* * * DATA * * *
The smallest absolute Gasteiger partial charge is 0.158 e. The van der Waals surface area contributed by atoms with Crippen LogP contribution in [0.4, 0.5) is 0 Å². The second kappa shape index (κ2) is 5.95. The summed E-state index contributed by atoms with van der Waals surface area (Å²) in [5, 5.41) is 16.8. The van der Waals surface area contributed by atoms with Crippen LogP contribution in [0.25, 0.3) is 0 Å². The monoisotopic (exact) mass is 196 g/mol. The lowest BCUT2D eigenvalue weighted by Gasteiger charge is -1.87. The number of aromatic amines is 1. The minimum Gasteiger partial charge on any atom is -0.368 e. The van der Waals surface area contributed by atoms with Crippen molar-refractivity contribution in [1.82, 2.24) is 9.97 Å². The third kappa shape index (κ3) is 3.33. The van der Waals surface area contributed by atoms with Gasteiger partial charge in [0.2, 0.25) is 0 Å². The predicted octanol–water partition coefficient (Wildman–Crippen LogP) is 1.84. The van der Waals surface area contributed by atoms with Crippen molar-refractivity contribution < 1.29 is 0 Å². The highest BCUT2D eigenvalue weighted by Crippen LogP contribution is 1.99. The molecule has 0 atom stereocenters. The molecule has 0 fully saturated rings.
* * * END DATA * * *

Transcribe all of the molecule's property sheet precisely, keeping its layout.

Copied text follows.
The smallest absolute Gasteiger partial charge is 0.158 e. The van der Waals surface area contributed by atoms with Crippen LogP contribution in [0.4, 0.5) is 0 Å². The second kappa shape index (κ2) is 5.95. The summed E-state index contributed by atoms with van der Waals surface area (Å²) in [5, 5.41) is 16.8. The van der Waals surface area contributed by atoms with Crippen LogP contribution in [0.25, 0.3) is 0 Å². The monoisotopic (exact) mass is 196 g/mol. The lowest BCUT2D eigenvalue weighted by Gasteiger charge is -1.87. The number of aromatic amines is 1. The minimum Gasteiger partial charge on any atom is -0.368 e. The van der Waals surface area contributed by atoms with Crippen molar-refractivity contribution in [1.82, 2.24) is 9.97 Å². The third kappa shape index (κ3) is 3.33. The van der Waals surface area contributed by atoms with Gasteiger partial charge in [0.2, 0.25) is 0 Å². The predicted octanol–water partition coefficient (Wildman–Crippen LogP) is 1.84. The van der Waals surface area contributed by atoms with Crippen molar-refractivity contribution < 1.29 is 0 Å². The highest BCUT2D eigenvalue weighted by Crippen LogP contribution is 1.99. The molecule has 0 atom stereocenters. The molecule has 0 fully saturated rings.